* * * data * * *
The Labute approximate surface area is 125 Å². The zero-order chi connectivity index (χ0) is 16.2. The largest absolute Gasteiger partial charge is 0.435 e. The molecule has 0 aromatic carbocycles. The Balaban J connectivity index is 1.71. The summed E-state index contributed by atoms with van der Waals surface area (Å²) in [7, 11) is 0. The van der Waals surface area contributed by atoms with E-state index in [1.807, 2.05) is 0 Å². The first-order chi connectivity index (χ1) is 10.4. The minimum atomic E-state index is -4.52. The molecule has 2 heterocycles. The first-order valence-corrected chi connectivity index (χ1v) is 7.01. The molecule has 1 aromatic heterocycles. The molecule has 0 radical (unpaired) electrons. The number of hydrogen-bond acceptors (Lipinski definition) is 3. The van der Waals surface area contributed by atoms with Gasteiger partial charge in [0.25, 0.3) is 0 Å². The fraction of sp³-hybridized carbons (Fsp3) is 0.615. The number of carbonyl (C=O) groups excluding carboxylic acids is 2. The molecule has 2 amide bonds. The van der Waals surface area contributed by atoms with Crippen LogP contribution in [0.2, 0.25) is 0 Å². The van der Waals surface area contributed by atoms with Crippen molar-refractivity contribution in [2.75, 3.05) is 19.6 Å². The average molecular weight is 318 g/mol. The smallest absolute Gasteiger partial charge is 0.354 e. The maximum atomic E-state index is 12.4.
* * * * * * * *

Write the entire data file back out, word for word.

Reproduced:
The Labute approximate surface area is 125 Å². The zero-order chi connectivity index (χ0) is 16.2. The largest absolute Gasteiger partial charge is 0.435 e. The molecule has 0 aromatic carbocycles. The Balaban J connectivity index is 1.71. The summed E-state index contributed by atoms with van der Waals surface area (Å²) in [7, 11) is 0. The van der Waals surface area contributed by atoms with E-state index in [1.807, 2.05) is 0 Å². The first-order chi connectivity index (χ1) is 10.4. The minimum atomic E-state index is -4.52. The molecule has 2 heterocycles. The first-order valence-corrected chi connectivity index (χ1v) is 7.01. The molecule has 1 aromatic heterocycles. The molecule has 0 radical (unpaired) electrons. The number of hydrogen-bond acceptors (Lipinski definition) is 3. The van der Waals surface area contributed by atoms with Gasteiger partial charge in [0.25, 0.3) is 0 Å². The fraction of sp³-hybridized carbons (Fsp3) is 0.615. The number of carbonyl (C=O) groups excluding carboxylic acids is 2. The molecule has 2 amide bonds. The van der Waals surface area contributed by atoms with Crippen LogP contribution in [0.2, 0.25) is 0 Å². The van der Waals surface area contributed by atoms with Crippen molar-refractivity contribution in [2.75, 3.05) is 19.6 Å². The average molecular weight is 318 g/mol. The smallest absolute Gasteiger partial charge is 0.354 e. The maximum atomic E-state index is 12.4.